I usually don’t like writing blog posts in response to current events, because I believe everyone needs time to think and reflect before speaking up (or in this case, writing) about any hot topics, because words are spoken and they will never be unspoken. Out of our mouth comes the power to give life and at the same time the power to take it away.
The great State of Maryland will be hosting the African Diaspora Market 2015. The City of Silver Spring is now preparing for this great showcase coming up this Summer. Details can be found on the Market Place website.
As a naturalized African American (originally from the Congo Democratic in Central Africa), I realized that this wonderful day (along with many others to come) could not have been possible if a certain group of people stood up for my future, knowing for sure that they might not get a taste of it as they confront unthinkable injustice and ideology rooted in the American society.
23 Yrs Old Nora Ndemazia was crowned Miss Cameroon USA on April 5 2015 at the Hampton Conference Center with hundreds of Cameroonians and Friends of Cameroon witnessing the spectacular event.
To mark the International Day for the Elimination of Racial Discrimination, the nonprofit organization LE HESED in collaboration with a couple of local organizations hosted an impressive event with Reverend Jesse Jackson as the guest speaker.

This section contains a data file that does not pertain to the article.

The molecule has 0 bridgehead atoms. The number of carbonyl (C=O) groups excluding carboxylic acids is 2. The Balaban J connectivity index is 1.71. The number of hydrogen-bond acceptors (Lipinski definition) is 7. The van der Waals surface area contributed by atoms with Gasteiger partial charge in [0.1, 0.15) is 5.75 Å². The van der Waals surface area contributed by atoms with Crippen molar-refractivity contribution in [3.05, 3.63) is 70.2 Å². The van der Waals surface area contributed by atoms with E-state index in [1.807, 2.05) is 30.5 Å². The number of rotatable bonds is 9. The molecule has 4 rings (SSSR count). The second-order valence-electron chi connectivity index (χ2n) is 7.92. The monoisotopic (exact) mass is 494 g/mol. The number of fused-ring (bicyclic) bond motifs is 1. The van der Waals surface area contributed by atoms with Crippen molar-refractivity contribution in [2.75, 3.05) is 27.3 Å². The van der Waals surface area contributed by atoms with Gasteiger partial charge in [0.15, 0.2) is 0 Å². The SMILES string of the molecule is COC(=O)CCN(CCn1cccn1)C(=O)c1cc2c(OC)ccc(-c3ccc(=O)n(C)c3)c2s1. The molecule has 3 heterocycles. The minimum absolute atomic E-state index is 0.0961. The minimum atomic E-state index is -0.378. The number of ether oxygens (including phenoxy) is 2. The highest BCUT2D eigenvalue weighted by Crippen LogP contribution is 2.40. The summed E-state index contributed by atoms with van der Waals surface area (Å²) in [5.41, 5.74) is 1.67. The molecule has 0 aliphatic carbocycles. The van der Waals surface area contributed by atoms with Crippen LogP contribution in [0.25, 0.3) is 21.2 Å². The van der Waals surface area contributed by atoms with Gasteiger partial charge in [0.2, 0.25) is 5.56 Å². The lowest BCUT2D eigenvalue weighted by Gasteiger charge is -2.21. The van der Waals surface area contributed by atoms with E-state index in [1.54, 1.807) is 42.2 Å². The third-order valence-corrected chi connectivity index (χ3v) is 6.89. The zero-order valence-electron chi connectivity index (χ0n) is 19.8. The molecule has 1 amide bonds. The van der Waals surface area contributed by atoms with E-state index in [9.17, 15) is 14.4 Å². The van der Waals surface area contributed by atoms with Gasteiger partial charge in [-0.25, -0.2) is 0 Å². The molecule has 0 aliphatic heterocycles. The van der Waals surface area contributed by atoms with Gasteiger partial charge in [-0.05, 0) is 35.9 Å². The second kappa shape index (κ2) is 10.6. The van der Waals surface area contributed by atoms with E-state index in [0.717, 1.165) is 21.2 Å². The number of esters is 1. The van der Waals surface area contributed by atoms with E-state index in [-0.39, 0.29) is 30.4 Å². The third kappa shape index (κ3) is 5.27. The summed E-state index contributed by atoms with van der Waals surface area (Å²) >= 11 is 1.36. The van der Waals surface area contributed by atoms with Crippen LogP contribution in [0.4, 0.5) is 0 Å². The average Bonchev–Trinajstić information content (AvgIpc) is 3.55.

There is an Outrage over the killing of an unarmed Florida teen in the United States, which has brough supporters planning on having more protests Wednesday and a petition demanding the shooter to be arrested (almost 1 million signatures already collected).
About 3.3 billion people – half of the world’s population – are at risk of malaria. Every year, this leads to about 250 million malaria cases and nearly one million deaths. People living in the poorest countries are the most vulnerable.
African immigrants to the U.S. are among the most educated groups in the United States. Some 48.9 percent of all African immigrants hold a college diploma. This is more than double the rate of native-born white Americans, and nearly four times the rate of native-born African Americans.
For those who have found themselves outside their homeland and are keen to seek solace within the culture they grew up with, cultural journalism is a key method of doing so. To not only read about, but also document the ongoing culture of your country of birth is a great way not only to stay wired into what’s going on back home, but also to introduce others to your culture.